Guide to deprecating Q-CTRL software

Deprecation policy

All Q-CTRL software should be evaluated regularly to ensure that it is still required, and if it isn’t, then take the appropriate steps to deprecate it. This document serves as general guidance for the steps required to deprecate Q-CTRL software.

Automatic deprecation

Automatic deprecation is to ensure that Q-CTRL software and its documentation remains maintained throughout their lifecycle. If there seems to be a need for the software, but it is considered deprecated according to this policy, then this might be a good opportunity to make some changes to the repository or update the package to ensure it remains maintained.


A repository should be considered deprecated if:

  • There have been no commits by contributors to the repository for six months.


A package should be considered deprecated if:

  • There have been no releases of the package for 12 months.

API elements

An API element should be considered deprecated if:

  • Is currently in production but we will no longer support its usage.

Deprecation steps

Most deprecations will follow these general steps:

  1. Evaluate whether the software is still required.
  2. Find out all components that the software is used in.
  3. Create a deprecation strategy based on the type of software and the impact of deprecating it.
  4. Implement the strategy.

Depending on what is being deprecated, the steps might vary. For example, deprecating a client package may require adding a deprecation message that points them to new software and a final release, while deprecating a repository might just require a change in the

Some examples are shown below. Note that the general steps above should still be followed at a high level.

Deprecating a client package

  1. Add the package deprecation notice.
  2. Make any changes to the client that will notify the user of the deprecation.
  3. Release the package as a new MINOR version noting the deprecation in the release notes.
  4. Deprecate the repository.
  5. After 12 months have passed, delete the package.

Deprecating a repository

  1. Add the repository deprecation notice.
  2. Archive the repository.
  3. Back up the repository to external storage if needed.

Deprecating an API element

  1. For publicly used API elements, a communication strategy is required and the removal date must comply with existing customer agreements.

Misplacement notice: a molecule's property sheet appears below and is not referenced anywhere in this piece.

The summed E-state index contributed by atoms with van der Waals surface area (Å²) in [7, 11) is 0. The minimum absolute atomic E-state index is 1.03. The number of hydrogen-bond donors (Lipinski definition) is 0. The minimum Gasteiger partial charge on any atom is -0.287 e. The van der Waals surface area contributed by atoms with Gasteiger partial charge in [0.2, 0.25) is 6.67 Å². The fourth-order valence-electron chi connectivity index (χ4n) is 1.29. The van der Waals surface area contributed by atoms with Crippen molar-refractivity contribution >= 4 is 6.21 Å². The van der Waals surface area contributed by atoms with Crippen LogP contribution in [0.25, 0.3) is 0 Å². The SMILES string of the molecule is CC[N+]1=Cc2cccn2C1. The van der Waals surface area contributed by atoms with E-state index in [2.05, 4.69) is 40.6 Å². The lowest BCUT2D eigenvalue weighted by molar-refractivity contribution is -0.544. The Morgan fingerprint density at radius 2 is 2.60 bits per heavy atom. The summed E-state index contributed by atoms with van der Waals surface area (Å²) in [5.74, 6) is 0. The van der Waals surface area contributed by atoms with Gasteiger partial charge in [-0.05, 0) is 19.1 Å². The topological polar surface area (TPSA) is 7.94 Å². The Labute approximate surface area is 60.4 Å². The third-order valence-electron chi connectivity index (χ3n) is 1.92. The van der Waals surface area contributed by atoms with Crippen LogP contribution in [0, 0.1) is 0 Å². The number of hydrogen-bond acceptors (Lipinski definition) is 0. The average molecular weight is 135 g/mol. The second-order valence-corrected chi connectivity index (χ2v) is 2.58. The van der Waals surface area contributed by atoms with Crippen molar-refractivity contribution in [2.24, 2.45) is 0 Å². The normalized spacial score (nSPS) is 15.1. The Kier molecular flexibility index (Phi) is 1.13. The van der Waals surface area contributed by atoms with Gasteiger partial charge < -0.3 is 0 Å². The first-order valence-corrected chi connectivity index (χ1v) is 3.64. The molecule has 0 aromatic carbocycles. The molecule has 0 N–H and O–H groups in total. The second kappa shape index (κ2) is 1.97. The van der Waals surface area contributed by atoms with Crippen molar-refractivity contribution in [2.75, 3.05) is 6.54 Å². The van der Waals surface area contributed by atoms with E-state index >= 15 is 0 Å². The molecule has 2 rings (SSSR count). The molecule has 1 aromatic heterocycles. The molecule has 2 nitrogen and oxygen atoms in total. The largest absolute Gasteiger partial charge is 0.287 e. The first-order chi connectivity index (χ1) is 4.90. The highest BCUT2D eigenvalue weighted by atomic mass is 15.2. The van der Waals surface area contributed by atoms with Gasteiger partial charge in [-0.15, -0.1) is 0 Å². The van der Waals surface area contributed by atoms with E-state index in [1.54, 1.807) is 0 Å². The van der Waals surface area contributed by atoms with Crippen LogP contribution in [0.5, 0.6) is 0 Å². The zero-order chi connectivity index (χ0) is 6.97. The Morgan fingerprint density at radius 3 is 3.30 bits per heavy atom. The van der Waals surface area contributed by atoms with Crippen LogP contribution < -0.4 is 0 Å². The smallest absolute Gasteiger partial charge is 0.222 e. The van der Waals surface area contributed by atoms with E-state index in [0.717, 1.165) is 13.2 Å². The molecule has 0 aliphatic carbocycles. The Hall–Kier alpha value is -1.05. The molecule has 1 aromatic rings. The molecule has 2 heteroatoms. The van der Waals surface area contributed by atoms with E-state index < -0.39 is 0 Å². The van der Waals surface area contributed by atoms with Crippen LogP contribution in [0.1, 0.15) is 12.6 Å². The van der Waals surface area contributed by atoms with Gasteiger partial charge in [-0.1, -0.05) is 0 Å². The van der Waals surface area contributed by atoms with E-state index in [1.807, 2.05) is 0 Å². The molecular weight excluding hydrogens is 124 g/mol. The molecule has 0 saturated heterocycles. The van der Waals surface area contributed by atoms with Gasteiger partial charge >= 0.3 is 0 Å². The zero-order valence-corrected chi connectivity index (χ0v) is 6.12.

2. Add a deprecation message to the deprecated element in the standard way for the language or framework being used. This message must be visible by the API clients.
  3. Add a logging message at warning level to provide visibility when the deprecated element is used.
  4. After reaching the removal date and handling all internal usage the element can be removed.


Package deprecation notice

Use this at the top of

# ⚠️ (DEPRECATED) This package has been deprecated ⚠️

Include any extra relevant information for the user of this package. Do not include internal developer information.

Repository deprecation notice

Use this at the top of .github/

# ⚠️ (DEPRECATED) This project has been deprecated ⚠️

Include any extra relevant information if needed. Note that this is what will be viewed in the section on the repository's home page.

API element deprecation notice

All deprecation notices for an API element must include a reason for the deprecation and a date when support will end. The way deprecation notices are added to code may vary considerably based on the programming language, framework or API standard used.

This is an example deprecating a GraphQL query:

CustomType {
 id: ID
 summary: String
 tags: [String] @deprecate(reason:"use labels | removalDate: 2023-05-01")
 labels: [String]

And this is its related resolver using Python and Ariadne:

custom_type = ObjectType("CustomType")

def resolve_tags(obj: CustomType, _) -> EnvironmentSpecs:
    """Resolve environmentSpecs field."""
    logging.warning("Deprecated: `CustomType.tags`. Reason: `use labels`. Removal Date: `2023-05-01`")
    return obj.tags